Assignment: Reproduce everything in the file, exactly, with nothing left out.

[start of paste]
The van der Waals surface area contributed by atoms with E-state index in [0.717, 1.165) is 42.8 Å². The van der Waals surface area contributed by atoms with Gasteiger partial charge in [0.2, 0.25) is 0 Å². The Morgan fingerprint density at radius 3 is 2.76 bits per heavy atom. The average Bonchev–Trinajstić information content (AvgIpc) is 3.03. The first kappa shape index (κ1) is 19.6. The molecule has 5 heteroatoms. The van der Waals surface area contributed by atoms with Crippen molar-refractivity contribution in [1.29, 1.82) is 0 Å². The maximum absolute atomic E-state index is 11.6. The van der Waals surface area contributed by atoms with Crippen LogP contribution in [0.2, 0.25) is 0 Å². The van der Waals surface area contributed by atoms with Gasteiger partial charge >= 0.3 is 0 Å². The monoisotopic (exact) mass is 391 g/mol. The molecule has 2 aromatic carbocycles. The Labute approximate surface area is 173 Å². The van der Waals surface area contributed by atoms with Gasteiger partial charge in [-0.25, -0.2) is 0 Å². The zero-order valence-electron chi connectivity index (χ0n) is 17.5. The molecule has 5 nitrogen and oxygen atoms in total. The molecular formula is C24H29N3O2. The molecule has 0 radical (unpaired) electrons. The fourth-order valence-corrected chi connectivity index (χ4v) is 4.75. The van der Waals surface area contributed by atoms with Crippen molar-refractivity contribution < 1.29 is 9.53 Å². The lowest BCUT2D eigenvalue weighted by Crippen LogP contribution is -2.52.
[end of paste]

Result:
The van der Waals surface area contributed by atoms with E-state index in [0.717, 1.165) is 42.8 Å². The van der Waals surface area contributed by atoms with Gasteiger partial charge in [0.2, 0.25) is 0 Å². The Morgan fingerprint density at radius 3 is 2.76 bits per heavy atom. The average Bonchev–Trinajstić information content (AvgIpc) is 3.03. The first kappa shape index (κ1) is 19.6. The molecule has 5 heteroatoms. The van der Waals surface area contributed by atoms with Crippen molar-refractivity contribution in [1.29, 1.82) is 0 Å². The maximum absolute atomic E-state index is 11.6. The van der Waals surface area contributed by atoms with Crippen LogP contribution in [0.2, 0.25) is 0 Å². The van der Waals surface area contributed by atoms with Gasteiger partial charge >= 0.3 is 0 Å². The monoisotopic (exact) mass is 391 g/mol. The molecule has 2 aromatic carbocycles. The Labute approximate surface area is 173 Å². The van der Waals surface area contributed by atoms with Gasteiger partial charge in [-0.25, -0.2) is 0 Å². The zero-order valence-electron chi connectivity index (χ0n) is 17.5. The molecule has 5 nitrogen and oxygen atoms in total. The molecular formula is C24H29N3O2. The molecule has 0 radical (unpaired) electrons. The fourth-order valence-corrected chi connectivity index (χ4v) is 4.75. The van der Waals surface area contributed by atoms with Crippen molar-refractivity contribution < 1.29 is 9.53 Å². The lowest BCUT2D eigenvalue weighted by Crippen LogP contribution is -2.52.